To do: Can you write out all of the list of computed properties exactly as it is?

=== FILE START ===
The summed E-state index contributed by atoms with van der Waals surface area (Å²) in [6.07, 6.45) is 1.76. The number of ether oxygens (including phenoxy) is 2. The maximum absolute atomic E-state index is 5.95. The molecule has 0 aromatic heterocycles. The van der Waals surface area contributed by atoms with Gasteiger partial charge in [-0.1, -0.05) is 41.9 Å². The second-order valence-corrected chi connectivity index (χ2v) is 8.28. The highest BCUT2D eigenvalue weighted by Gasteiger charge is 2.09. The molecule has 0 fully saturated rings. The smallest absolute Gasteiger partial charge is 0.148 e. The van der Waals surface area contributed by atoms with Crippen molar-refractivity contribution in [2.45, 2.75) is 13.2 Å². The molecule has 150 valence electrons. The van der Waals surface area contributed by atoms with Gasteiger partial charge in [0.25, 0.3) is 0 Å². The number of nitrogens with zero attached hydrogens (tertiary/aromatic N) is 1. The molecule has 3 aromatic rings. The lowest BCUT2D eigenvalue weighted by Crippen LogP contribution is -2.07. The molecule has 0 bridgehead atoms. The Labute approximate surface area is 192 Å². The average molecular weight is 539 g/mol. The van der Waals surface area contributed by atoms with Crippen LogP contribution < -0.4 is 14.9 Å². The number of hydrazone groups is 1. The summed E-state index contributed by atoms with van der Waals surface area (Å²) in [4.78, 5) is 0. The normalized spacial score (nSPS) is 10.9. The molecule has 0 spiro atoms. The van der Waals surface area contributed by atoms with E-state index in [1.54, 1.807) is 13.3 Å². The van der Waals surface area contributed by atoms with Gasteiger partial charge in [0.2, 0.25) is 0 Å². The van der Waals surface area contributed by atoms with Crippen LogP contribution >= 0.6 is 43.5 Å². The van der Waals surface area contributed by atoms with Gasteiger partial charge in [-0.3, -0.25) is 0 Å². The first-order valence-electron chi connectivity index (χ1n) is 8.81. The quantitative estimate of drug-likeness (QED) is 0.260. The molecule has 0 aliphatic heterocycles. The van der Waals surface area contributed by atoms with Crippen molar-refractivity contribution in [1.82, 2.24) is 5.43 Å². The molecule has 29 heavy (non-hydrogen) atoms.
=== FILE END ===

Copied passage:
The summed E-state index contributed by atoms with van der Waals surface area (Å²) in [6.07, 6.45) is 1.76. The number of ether oxygens (including phenoxy) is 2. The maximum absolute atomic E-state index is 5.95. The molecule has 0 aromatic heterocycles. The van der Waals surface area contributed by atoms with Gasteiger partial charge in [-0.1, -0.05) is 41.9 Å². The second-order valence-corrected chi connectivity index (χ2v) is 8.28. The highest BCUT2D eigenvalue weighted by Gasteiger charge is 2.09. The molecule has 0 fully saturated rings. The smallest absolute Gasteiger partial charge is 0.148 e. The van der Waals surface area contributed by atoms with Crippen molar-refractivity contribution in [2.45, 2.75) is 13.2 Å². The molecule has 150 valence electrons. The van der Waals surface area contributed by atoms with Gasteiger partial charge in [0.25, 0.3) is 0 Å². The number of nitrogens with zero attached hydrogens (tertiary/aromatic N) is 1. The molecule has 3 aromatic rings. The lowest BCUT2D eigenvalue weighted by Crippen LogP contribution is -2.07. The molecule has 0 bridgehead atoms. The Labute approximate surface area is 192 Å². The average molecular weight is 539 g/mol. The van der Waals surface area contributed by atoms with Crippen LogP contribution < -0.4 is 14.9 Å². The number of hydrazone groups is 1. The summed E-state index contributed by atoms with van der Waals surface area (Å²) in [4.78, 5) is 0. The normalized spacial score (nSPS) is 10.9. The molecule has 0 spiro atoms. The van der Waals surface area contributed by atoms with E-state index in [1.54, 1.807) is 13.3 Å². The van der Waals surface area contributed by atoms with Gasteiger partial charge in [0.2, 0.25) is 0 Å². The van der Waals surface area contributed by atoms with Crippen LogP contribution >= 0.6 is 43.5 Å². The van der Waals surface area contributed by atoms with Gasteiger partial charge in [-0.3, -0.25) is 0 Å². The first-order valence-electron chi connectivity index (χ1n) is 8.81. The quantitative estimate of drug-likeness (QED) is 0.260. The molecule has 0 aliphatic heterocycles. The van der Waals surface area contributed by atoms with Crippen molar-refractivity contribution in [1.82, 2.24) is 5.43 Å². The molecule has 29 heavy (non-hydrogen) atoms.